Over the last 3 years we’ve had a few interesting and at times chaotic trips between Devon and Provence, including Not the most relaxing trip back , but I think it’s fair to say that Andy’s trip today has outstripped all others.
When I left the house at the end of March, we decided to leave the car there as we weren’t sure when we would be able to get down next and leaving the car in an airport car park with no definitive dates seemed to be a difficult process. Whereas previous trips had been easy, thanks to our eldest living at the house and just popping down to Marseille to pick us up, he has moved back to the UK and so we had to look at all other options.
After looking at the TGV, flights to Paris, flights from Heathrow and just about every other option available to us, we plumped for, what seemed to be the easiest option of a flight from Bristol to Marseille and then to use the local buses to get to Apt, before walking to the house from there. On the face of it this would be a simple process as the bus routes are well established with a regular service, allowing Andy to go initially from the airport to Aix for a gentle breakfast, before catching the bus that ambles through the villages between there and Apt, arriving just in time for lunch. Utterly simple……
Or so we thought….
The day started well, catching the well-appointed, comfortable bus from the Airport towards Aix, which goes via the TGV station, arriving in Aix about 35 mins later.
Once there Andy found a cafe, ordered breakfast and started to look forward to the next stage of the journey and getting his first sight of the Luberon villages.
Full of coffee and croissant, he ambled to the bus station and went to buy the ticket for the onward journey, only to be met by the perplexed, slightly confused glance of the lady at the desk, who raised her eyebrow and told him there would be no bus today.
As she chatted to Andy, it became apparent that the one thing we had failed to consider in our ‘meticulous’ planning was that 8th May is a ‘Jour férié’, and that was to prove our undoing.
In France May has 3 public holidays, including 8th May in recognition of VE Day, which meant (of course) that everyone (including the bus drivers) were on holiday and many of the services weren’t running. so time for a quick rethink.
Where to start? A quick search showed a TGV leaving from Aix to Avignon at 1020 then one of just a couple of buses running from Avignon to Apt at 1215, so Andy boarded the next bus, straight back to the TGV station, clearly confusing the driver who had only seen him get off the bus an hour earlier. However, every effort he made to book the 1020 train online was failing, so arriving at the station he went to the ticket desk to buy a ticket, only to be told there was no such train, so he would have to wait until the next one at 1215, meaning he would miss the first connecting bus to Apt and would then have to wait until after 3 for the next.
At this point what else was there to do, but drink coffee and reflect on how much his french has improved, enabling him to sort everything out with the minimum of stress. He just had to wait, hoping the bus (shown to be running at 3) was actually there, otherwise he would have to stay in a budget hotel in Avignon overnight, with the frustration of being so close to home, but still so far away.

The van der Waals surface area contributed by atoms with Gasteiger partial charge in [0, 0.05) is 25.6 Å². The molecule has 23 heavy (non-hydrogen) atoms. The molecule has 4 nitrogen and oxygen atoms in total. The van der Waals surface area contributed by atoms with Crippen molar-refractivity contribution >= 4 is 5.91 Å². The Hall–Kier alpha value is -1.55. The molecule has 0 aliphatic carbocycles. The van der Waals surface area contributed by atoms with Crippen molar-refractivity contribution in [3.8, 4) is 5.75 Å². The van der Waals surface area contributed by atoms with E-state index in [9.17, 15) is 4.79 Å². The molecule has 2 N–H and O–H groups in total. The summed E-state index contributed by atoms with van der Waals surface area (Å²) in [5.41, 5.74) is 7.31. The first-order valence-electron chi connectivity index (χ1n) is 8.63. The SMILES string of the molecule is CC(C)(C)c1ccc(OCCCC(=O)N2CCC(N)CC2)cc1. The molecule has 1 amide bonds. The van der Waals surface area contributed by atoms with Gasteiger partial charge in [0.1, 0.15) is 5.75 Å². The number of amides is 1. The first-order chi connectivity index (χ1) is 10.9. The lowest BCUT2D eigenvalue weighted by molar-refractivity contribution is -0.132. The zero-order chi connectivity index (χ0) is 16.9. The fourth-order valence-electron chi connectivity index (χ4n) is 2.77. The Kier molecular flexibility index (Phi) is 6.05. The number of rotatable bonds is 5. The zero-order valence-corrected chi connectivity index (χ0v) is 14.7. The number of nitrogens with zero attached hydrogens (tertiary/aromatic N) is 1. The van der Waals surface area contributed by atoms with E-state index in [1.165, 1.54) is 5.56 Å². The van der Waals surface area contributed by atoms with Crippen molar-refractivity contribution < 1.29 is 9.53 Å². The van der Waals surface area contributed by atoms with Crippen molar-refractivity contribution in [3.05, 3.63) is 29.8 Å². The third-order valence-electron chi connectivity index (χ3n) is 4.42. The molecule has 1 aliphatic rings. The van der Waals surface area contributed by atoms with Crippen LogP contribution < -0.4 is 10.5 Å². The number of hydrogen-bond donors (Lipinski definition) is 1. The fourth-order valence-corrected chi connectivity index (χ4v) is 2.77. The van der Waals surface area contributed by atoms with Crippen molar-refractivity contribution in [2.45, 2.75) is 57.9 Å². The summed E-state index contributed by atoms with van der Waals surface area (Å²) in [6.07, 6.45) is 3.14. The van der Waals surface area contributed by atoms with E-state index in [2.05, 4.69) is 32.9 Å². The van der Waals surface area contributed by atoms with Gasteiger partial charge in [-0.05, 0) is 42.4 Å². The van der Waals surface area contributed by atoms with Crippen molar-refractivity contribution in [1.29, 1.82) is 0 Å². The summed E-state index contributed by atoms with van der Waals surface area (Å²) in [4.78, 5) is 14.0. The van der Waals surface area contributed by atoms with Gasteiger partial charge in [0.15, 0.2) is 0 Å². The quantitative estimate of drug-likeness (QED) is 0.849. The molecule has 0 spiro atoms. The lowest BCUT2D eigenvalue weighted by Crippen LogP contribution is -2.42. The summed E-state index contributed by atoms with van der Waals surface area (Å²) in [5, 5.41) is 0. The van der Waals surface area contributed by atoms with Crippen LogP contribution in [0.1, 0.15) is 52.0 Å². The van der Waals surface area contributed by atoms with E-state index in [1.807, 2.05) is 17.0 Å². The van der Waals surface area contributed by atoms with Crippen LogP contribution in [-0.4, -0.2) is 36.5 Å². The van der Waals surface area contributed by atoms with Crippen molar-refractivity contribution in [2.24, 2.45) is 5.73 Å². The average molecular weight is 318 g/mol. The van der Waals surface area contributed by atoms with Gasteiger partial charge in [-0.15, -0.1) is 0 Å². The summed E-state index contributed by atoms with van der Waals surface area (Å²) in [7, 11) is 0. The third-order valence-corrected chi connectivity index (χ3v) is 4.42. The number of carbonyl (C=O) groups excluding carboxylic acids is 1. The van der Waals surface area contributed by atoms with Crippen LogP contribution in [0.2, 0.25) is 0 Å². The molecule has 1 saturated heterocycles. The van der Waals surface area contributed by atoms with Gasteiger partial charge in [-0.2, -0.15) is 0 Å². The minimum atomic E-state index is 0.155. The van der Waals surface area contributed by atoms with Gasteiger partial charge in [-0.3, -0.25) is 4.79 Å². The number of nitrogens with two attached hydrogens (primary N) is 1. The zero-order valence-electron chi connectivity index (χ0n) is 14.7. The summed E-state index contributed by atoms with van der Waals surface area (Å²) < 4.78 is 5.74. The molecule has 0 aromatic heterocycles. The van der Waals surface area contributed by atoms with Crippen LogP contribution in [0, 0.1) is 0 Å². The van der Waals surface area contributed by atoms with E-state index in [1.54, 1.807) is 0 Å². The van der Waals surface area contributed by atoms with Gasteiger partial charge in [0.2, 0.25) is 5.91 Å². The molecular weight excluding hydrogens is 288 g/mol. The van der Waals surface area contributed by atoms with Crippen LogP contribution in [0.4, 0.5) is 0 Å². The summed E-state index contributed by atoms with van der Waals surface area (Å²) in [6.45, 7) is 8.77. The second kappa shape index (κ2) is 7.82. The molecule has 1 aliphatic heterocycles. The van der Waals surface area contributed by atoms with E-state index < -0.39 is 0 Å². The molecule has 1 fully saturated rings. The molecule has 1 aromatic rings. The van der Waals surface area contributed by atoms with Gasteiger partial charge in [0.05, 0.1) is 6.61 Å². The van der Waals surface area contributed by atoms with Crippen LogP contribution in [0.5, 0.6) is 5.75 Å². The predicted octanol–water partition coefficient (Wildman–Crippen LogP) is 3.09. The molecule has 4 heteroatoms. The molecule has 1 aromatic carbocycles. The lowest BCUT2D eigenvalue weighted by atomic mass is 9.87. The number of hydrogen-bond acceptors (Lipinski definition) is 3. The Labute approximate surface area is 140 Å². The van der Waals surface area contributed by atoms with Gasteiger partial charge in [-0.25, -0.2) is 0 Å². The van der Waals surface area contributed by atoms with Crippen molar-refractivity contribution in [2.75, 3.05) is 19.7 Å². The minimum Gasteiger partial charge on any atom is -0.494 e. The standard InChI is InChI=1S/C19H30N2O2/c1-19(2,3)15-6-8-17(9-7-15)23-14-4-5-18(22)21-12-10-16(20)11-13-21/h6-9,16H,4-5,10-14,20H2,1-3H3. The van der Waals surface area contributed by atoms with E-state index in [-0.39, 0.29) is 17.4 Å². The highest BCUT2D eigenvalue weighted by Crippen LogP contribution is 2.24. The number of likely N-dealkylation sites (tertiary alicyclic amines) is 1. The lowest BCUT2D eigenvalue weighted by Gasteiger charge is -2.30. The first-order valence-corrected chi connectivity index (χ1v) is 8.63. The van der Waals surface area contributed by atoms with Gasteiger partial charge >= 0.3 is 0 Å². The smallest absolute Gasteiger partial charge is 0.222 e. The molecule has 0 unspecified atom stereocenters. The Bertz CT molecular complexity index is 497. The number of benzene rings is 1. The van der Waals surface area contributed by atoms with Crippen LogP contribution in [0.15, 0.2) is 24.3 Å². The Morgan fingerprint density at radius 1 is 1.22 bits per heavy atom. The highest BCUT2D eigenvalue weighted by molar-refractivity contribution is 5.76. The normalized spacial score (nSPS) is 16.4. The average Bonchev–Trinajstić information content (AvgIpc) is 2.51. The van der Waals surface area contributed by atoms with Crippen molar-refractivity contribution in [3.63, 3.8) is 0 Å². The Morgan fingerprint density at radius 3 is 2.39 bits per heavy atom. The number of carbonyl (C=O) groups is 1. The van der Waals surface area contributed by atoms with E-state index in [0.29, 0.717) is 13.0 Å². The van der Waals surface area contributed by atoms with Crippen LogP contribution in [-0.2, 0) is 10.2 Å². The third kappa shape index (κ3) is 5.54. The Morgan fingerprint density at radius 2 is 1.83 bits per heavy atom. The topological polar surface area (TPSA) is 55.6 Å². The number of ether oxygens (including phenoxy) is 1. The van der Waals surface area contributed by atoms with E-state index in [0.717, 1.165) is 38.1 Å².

Happily the TGV system is efficient and timely, so he caught the 1215 and less than 20 minutes later arrived in Avignon, where more coffee was needed whilst he waited another 2 1/2 hours, hoping that the bus would arrive.
He wandered out to find where the buses go from and found a totally deserted bus station, looking abandoned and windblown under the unseasonal grey skies and almost began to lose hope….. in fact it was at this point that he started to look at whether it would be possible to use one of the Avignon Velopop bikes to ride to the house …. he was clearly starting to get desperate (although deep down part of me would have loved to have seen this)
At 3 he wandered out again to the bus stop, which was still empty and waited, then he was joined by others and just after 3 a single bus pulled up, changed its sign to Apt Gare Routiere and everyone piled on, including an incredibly relieved Andy, who sank into the seat, sat back and happily watched the scenery change as they pootled out of the city and along the Luberon valley towards Apt.
The skies were far from the bright blue that we had seen in February, when we were last there together and there were clearly squally showers around, but even that didn’t dampen his spirits as the kilometres finally started dropping away and he started to notice the roadside fruit stalls open again, leaves on the vines and cherries starting to turn red on the trees.
It doesn’t matter how we arrive, what the weather is like or how tired we are, these little details and the sight of the Luberon & its villages always makes us smile and warms our heart.
Once in Apt it was a 4km walk along the Veloroute Du Calavon and up through the woodland to the house. It was clear that there has been rain over the last month, with the verges lush and full of irises….
But just so beautiful, as always.
So 6 hours later than planned, after a bit of a detour Andy finally unlocked the front door and lit the fire, opening a bottle of beer bought last time we were there from an Artisan Brewery based in Brantes, La Geante De Provence whilst looking to see what food is in the house (as the shops are shut too)
It certainly wasn’t the most relaxing trip back, but at least he’s there now and can finally collapse and just enjoy being there again.
I suppose looking at the positives of the experience, we’ve found that there are good bus routes that we can use to get back to the house, should we decide to leave the car there again ……
…. but perhaps next time we do it we’ll take a closer look at the calendar and just double check those public holiday dates!